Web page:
Plaintiff gained employment with the Capitol Police in November of 2002. (Doc. 12 ¶ 13). On July 15, 2006, Schmidt was approached by another officer before his shift began and asked if there was a union representative. (Doc. 12 ¶ 17). In response, Plaintiff documented into the METRO*fn2 reporting system that the officer made a complaint.*fn3 (Doc. 12 ¶ 18). Plaintiff's entry noted accusations of harassment, obstruction of justice, and official oppression, against three Capitol Police officials: Defendant Shaffer, Deputy Superintendent Robert Dillard, and Special Investigator Robert J. Rapak.*fn4 (Doc. 12 ¶ 19). Schmidt was stationed at an area that did not have a METRO computer, and therefore he went, without permission, to the dispatch center to enter the complaint.*fn5 (Doc. 12 ¶ 20). Defendant Shaffer instructed Plaintiff's supervisor, Sergeant Randy Bistline, to remove the entry. (Doc. 12 ¶ 25). When Schmidt found out about the removal he confronted, and apparently swore at, Sergeant Bistline. (Doc. 12 ¶ 26).

On July 18, 2006, Plaintiff was suspended without pay from his position pending an investigation into the above-mentioned conduct. (Doc. 12 ¶ 14). Specifically, Plaintiff's suspension letter stated that Plaintiff "allegedly [was] involved in the entry of information into the 'METRO' system, which was intended to undermine the administration and operation of the Capitol Police." (Doc. 12 ¶ 14).

Defendant Shaffer requested that Human Resources handle the investigation into the allegations regarding Schmidt. (Doc. 12 ¶ 31). The Department of General Services then turned the investigation over to the Office of the Inspector General. The Office of the Inspector General ("OIG") interviewed Schmidt on November 14, 2006. (Doc. 12 ¶ 36). The OIG completed its report on February 5, 2007, noting that Schmidt's statements "lacked consistency and truthfulness" and concluding that "Schmidt attempted to use Officer Shaffer's incident to embarrass the Administration." (Doc. 12 ¶¶ 36-38).

Plaintiff was suspended from his position during the investigation period, from July 18, 2006 until his termination on March 15, 2007. (Doc. 12 ¶ 33). On July 28, 2006, Plaintiff grieved his suspension through his Union. (Doc. 12 ¶ 34). That grievance went to arbitration in February 2007, and Schmidt was awarded full back-pay, seniority, and benefits from July 18, 2006 through November 14, 2006. (Doc. 12 ¶¶ 34-36).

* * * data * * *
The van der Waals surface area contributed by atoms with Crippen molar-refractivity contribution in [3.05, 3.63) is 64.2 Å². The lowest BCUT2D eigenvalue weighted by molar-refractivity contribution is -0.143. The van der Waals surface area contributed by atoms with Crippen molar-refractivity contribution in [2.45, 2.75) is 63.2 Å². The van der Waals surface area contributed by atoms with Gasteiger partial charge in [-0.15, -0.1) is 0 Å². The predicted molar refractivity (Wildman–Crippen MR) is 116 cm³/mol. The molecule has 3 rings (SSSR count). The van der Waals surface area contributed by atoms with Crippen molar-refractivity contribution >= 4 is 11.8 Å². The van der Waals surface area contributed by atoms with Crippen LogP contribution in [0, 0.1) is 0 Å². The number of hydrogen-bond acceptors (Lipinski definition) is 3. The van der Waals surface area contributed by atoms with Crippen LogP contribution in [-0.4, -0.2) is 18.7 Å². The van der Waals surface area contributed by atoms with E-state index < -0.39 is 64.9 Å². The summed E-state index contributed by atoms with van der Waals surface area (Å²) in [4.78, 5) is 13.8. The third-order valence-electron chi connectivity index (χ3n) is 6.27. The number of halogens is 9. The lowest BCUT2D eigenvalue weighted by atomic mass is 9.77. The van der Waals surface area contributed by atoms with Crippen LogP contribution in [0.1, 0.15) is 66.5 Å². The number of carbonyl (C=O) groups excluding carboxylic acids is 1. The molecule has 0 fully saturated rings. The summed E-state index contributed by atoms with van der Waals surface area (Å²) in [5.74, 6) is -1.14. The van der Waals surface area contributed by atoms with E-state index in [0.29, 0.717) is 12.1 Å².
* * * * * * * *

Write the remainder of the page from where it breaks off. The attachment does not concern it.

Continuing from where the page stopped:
Plaintiff was notified that a pre-disciplinary conference would be held to address the charges against him via a letter from Defendant Tennis on March 2, 2007.(Doc. 12 ¶ 41).Specifically, the charges were that on July 15, 2006, you left your assigned duty post without permission, entered the IMCS area without authorization, and entered information without authorization into the METRO system which was intended to undermine the administration and operation of the Capitol Police. In addition ... you became loud, argumentative, and insubordinate towards Sgt. Bistline.

(Doc. 12 ¶ 41). The conference was held on March 9, 2007, with Schmidt, his union attorney, the union representative, Defendant Tennis, and another individual from Human Resources in attendance. (Doc. 12 ¶ 32). Schmidt asserts that he "was never told which rules he was accused of violating" and therefore declined to provide explanation regarding the allegations against him. (Doc. 14-2 ¶ 43; Doc. 12. ¶ 43).

With the investigation report from the OIG in hand, and after the pre- disciplinary conference, Defendant Green recommended that Schmidt be terminated from his position. (Doc. 12 ¶ 44). Plaintiff was notified of his termination via a letter drafted by Defendant Tennis and signed by Defendant Green on behalf of Defendant Creedon.*fn6 (Doc. 12 ¶¶ 45-46). As aforestated, Schmidt's termination became effective on March 15, 2007.

On March 22, 2007, Schmidt grieved his termination. (Doc. 53). When the grievance reached arbitration, Schmidt was immediately reinstated to his position. (Doc. 12 ¶ 54). Schmidt was not awarded back-pay, however, because the arbitrator found that he "acted in such a way as to 'embarrass the administration and to in some manner thumb his nose at them.'" (Doc. 12 ¶ 54). To date, Schmidt is still employed with the Capitol Police.He seeks in damages compensation for all injuries, back pay, interest, punitive damages, in an amount in excess of $250,000 exclusive of interests, costs, and counsel fees. (Doc. 1).

B. Schmidt's Prior Complaint

Schmidt filed his first Complaint with this Court on July 7, 2007. (Dkt. 4:07-cv-1109, Doc. 1). Smith alleged in that complaint that the same Defendants denied him due process pursuant to the Fourteenth Amendment when they suspended him without pay pending investigation and subsequently terminated him in retaliation for grieving that suspension in violation of his First and Fourteenth Amendment rights. (See id.). The underlying facts and allegations were nearly identical to those found in this action, although in the prior action Plaintiff did not assert that he was denied procedural due process regarding his termination until briefing of Defendants' Motion for Summary Judgment. (See Dkt. 4:07-cv-1190, Doc. 40).